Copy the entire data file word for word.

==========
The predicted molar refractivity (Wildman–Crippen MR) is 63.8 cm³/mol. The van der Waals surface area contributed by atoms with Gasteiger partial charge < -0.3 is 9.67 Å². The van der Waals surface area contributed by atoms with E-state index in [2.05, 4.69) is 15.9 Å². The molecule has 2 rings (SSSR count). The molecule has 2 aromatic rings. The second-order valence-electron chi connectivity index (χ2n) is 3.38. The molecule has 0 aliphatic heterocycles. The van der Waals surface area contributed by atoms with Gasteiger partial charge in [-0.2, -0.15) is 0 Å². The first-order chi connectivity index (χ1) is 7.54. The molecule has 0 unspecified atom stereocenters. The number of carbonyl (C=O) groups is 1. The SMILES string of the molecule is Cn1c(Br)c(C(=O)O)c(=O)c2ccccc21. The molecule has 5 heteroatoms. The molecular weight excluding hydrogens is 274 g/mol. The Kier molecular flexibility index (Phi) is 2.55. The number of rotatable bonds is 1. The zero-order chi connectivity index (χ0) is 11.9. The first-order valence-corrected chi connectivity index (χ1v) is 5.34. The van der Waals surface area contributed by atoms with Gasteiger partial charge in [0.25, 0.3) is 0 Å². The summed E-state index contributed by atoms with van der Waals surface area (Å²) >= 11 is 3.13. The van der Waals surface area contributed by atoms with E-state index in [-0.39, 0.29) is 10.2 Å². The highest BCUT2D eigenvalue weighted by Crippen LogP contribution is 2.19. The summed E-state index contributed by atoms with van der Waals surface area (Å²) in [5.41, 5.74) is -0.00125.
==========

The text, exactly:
The predicted molar refractivity (Wildman–Crippen MR) is 63.8 cm³/mol. The van der Waals surface area contributed by atoms with Gasteiger partial charge < -0.3 is 9.67 Å². The van der Waals surface area contributed by atoms with E-state index in [2.05, 4.69) is 15.9 Å². The molecule has 2 rings (SSSR count). The molecule has 2 aromatic rings. The second-order valence-electron chi connectivity index (χ2n) is 3.38. The molecule has 0 aliphatic heterocycles. The van der Waals surface area contributed by atoms with Gasteiger partial charge in [-0.2, -0.15) is 0 Å². The first-order chi connectivity index (χ1) is 7.54. The molecule has 0 unspecified atom stereocenters. The number of carbonyl (C=O) groups is 1. The SMILES string of the molecule is Cn1c(Br)c(C(=O)O)c(=O)c2ccccc21. The molecule has 5 heteroatoms. The molecular weight excluding hydrogens is 274 g/mol. The Kier molecular flexibility index (Phi) is 2.55. The number of rotatable bonds is 1. The zero-order chi connectivity index (χ0) is 11.9. The first-order valence-corrected chi connectivity index (χ1v) is 5.34. The van der Waals surface area contributed by atoms with Gasteiger partial charge in [0.25, 0.3) is 0 Å². The summed E-state index contributed by atoms with van der Waals surface area (Å²) >= 11 is 3.13. The van der Waals surface area contributed by atoms with E-state index in [-0.39, 0.29) is 10.2 Å². The highest BCUT2D eigenvalue weighted by Crippen LogP contribution is 2.19. The summed E-state index contributed by atoms with van der Waals surface area (Å²) in [5.41, 5.74) is -0.00125.